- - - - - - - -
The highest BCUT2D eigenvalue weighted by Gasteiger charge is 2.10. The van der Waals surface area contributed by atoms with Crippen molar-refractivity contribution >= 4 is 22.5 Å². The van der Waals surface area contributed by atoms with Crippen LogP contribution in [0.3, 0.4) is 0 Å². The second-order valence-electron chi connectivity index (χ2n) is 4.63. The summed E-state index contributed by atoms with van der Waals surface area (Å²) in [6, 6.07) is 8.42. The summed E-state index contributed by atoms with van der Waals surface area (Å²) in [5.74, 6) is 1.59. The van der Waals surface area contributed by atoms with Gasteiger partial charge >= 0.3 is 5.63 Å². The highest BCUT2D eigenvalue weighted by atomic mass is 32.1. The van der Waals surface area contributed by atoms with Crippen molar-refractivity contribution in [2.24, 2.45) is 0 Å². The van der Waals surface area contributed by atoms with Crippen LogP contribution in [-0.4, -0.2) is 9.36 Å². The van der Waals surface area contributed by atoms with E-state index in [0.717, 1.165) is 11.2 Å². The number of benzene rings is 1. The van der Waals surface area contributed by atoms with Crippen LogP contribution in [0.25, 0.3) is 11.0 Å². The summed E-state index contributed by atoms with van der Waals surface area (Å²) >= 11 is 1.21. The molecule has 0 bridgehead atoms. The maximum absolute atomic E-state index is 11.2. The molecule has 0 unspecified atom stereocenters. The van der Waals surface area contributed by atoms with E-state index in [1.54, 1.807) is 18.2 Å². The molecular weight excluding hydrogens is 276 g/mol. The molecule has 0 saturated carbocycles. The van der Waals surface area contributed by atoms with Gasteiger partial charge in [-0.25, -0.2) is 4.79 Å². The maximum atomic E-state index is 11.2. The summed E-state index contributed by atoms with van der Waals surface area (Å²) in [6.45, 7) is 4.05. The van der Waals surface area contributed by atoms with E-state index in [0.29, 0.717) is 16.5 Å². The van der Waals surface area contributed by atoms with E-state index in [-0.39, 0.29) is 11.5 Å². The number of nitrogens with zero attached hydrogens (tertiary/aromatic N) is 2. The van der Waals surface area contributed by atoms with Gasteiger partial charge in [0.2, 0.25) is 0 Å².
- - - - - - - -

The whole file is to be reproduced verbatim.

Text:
The highest BCUT2D eigenvalue weighted by Gasteiger charge is 2.10. The van der Waals surface area contributed by atoms with Crippen molar-refractivity contribution >= 4 is 22.5 Å². The van der Waals surface area contributed by atoms with Crippen LogP contribution in [0.3, 0.4) is 0 Å². The second-order valence-electron chi connectivity index (χ2n) is 4.63. The summed E-state index contributed by atoms with van der Waals surface area (Å²) in [6, 6.07) is 8.42. The summed E-state index contributed by atoms with van der Waals surface area (Å²) in [5.74, 6) is 1.59. The van der Waals surface area contributed by atoms with Gasteiger partial charge >= 0.3 is 5.63 Å². The highest BCUT2D eigenvalue weighted by atomic mass is 32.1. The van der Waals surface area contributed by atoms with Crippen molar-refractivity contribution in [2.24, 2.45) is 0 Å². The van der Waals surface area contributed by atoms with Crippen LogP contribution in [-0.4, -0.2) is 9.36 Å². The van der Waals surface area contributed by atoms with E-state index in [0.717, 1.165) is 11.2 Å². The number of benzene rings is 1. The van der Waals surface area contributed by atoms with Crippen LogP contribution in [0.25, 0.3) is 11.0 Å². The summed E-state index contributed by atoms with van der Waals surface area (Å²) >= 11 is 1.21. The molecule has 0 bridgehead atoms. The maximum absolute atomic E-state index is 11.2. The molecule has 0 unspecified atom stereocenters. The van der Waals surface area contributed by atoms with E-state index in [1.54, 1.807) is 18.2 Å². The molecular weight excluding hydrogens is 276 g/mol. The molecule has 0 saturated carbocycles. The van der Waals surface area contributed by atoms with Gasteiger partial charge in [-0.25, -0.2) is 4.79 Å². The maximum atomic E-state index is 11.2. The summed E-state index contributed by atoms with van der Waals surface area (Å²) in [6.45, 7) is 4.05. The van der Waals surface area contributed by atoms with E-state index in [0.29, 0.717) is 16.5 Å². The van der Waals surface area contributed by atoms with E-state index in [-0.39, 0.29) is 11.5 Å². The number of nitrogens with zero attached hydrogens (tertiary/aromatic N) is 2. The van der Waals surface area contributed by atoms with Gasteiger partial charge in [0.2, 0.25) is 0 Å².